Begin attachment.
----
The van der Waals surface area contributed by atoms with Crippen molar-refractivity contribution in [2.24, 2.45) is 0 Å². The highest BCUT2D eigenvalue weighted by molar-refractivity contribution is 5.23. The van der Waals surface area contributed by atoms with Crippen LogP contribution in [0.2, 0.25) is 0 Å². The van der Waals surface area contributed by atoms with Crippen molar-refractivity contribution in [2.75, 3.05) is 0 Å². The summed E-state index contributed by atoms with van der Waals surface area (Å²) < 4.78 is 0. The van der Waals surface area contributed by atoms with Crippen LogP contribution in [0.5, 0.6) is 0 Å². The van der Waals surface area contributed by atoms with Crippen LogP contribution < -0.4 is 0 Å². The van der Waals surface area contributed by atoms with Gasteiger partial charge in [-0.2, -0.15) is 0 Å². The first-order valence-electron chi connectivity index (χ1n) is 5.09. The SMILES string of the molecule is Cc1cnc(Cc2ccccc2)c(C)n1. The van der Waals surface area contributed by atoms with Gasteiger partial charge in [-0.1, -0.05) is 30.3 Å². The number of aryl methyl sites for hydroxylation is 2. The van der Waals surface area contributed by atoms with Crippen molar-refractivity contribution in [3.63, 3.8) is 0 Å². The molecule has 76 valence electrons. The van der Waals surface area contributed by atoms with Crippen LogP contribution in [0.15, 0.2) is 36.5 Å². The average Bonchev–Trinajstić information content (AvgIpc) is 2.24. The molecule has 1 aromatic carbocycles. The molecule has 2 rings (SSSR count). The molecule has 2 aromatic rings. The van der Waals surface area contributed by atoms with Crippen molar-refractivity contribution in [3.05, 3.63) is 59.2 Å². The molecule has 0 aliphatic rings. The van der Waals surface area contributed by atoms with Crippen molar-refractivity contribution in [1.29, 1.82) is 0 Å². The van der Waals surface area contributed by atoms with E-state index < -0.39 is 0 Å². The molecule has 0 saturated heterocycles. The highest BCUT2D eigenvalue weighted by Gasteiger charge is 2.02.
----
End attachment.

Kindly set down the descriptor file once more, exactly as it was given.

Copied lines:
The van der Waals surface area contributed by atoms with Crippen molar-refractivity contribution in [2.24, 2.45) is 0 Å². The highest BCUT2D eigenvalue weighted by molar-refractivity contribution is 5.23. The van der Waals surface area contributed by atoms with Crippen LogP contribution in [0.2, 0.25) is 0 Å². The van der Waals surface area contributed by atoms with Crippen molar-refractivity contribution in [2.75, 3.05) is 0 Å². The summed E-state index contributed by atoms with van der Waals surface area (Å²) < 4.78 is 0. The van der Waals surface area contributed by atoms with Crippen LogP contribution in [0.5, 0.6) is 0 Å². The van der Waals surface area contributed by atoms with Crippen LogP contribution < -0.4 is 0 Å². The van der Waals surface area contributed by atoms with Gasteiger partial charge in [-0.2, -0.15) is 0 Å². The first-order valence-electron chi connectivity index (χ1n) is 5.09. The SMILES string of the molecule is Cc1cnc(Cc2ccccc2)c(C)n1. The van der Waals surface area contributed by atoms with Gasteiger partial charge in [-0.1, -0.05) is 30.3 Å². The number of aryl methyl sites for hydroxylation is 2. The van der Waals surface area contributed by atoms with Crippen molar-refractivity contribution in [3.63, 3.8) is 0 Å². The molecule has 76 valence electrons. The van der Waals surface area contributed by atoms with Crippen LogP contribution in [0.15, 0.2) is 36.5 Å². The average Bonchev–Trinajstić information content (AvgIpc) is 2.24. The molecule has 1 aromatic carbocycles. The molecule has 2 rings (SSSR count). The molecule has 2 aromatic rings. The van der Waals surface area contributed by atoms with Crippen molar-refractivity contribution in [3.05, 3.63) is 59.2 Å². The molecule has 0 aliphatic rings. The van der Waals surface area contributed by atoms with Crippen molar-refractivity contribution in [1.29, 1.82) is 0 Å². The van der Waals surface area contributed by atoms with E-state index < -0.39 is 0 Å². The molecule has 0 saturated heterocycles. The highest BCUT2D eigenvalue weighted by Gasteiger charge is 2.02.